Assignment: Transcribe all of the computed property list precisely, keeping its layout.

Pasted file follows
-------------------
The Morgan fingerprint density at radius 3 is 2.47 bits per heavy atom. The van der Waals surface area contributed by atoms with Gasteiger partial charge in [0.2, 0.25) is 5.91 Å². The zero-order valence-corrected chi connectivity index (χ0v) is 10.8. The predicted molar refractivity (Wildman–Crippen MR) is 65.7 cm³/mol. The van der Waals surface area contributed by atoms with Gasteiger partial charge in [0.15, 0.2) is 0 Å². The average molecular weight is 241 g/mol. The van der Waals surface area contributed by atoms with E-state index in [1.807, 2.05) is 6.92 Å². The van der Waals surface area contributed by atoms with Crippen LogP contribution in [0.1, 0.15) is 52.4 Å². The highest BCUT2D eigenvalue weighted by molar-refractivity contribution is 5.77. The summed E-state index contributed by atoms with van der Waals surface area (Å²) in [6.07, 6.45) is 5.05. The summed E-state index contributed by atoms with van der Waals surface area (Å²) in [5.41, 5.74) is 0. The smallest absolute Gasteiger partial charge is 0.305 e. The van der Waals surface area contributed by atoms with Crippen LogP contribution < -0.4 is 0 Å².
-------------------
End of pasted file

The Morgan fingerprint density at radius 3 is 2.47 bits per heavy atom. The van der Waals surface area contributed by atoms with Gasteiger partial charge in [0.2, 0.25) is 5.91 Å². The zero-order valence-corrected chi connectivity index (χ0v) is 10.8. The predicted molar refractivity (Wildman–Crippen MR) is 65.7 cm³/mol. The van der Waals surface area contributed by atoms with Gasteiger partial charge in [0.15, 0.2) is 0 Å². The average molecular weight is 241 g/mol. The van der Waals surface area contributed by atoms with E-state index in [1.807, 2.05) is 6.92 Å². The van der Waals surface area contributed by atoms with Crippen LogP contribution in [0.1, 0.15) is 52.4 Å². The highest BCUT2D eigenvalue weighted by molar-refractivity contribution is 5.77. The summed E-state index contributed by atoms with van der Waals surface area (Å²) in [6.07, 6.45) is 5.05. The summed E-state index contributed by atoms with van der Waals surface area (Å²) in [5.41, 5.74) is 0. The smallest absolute Gasteiger partial charge is 0.305 e. The van der Waals surface area contributed by atoms with Crippen LogP contribution < -0.4 is 0 Å².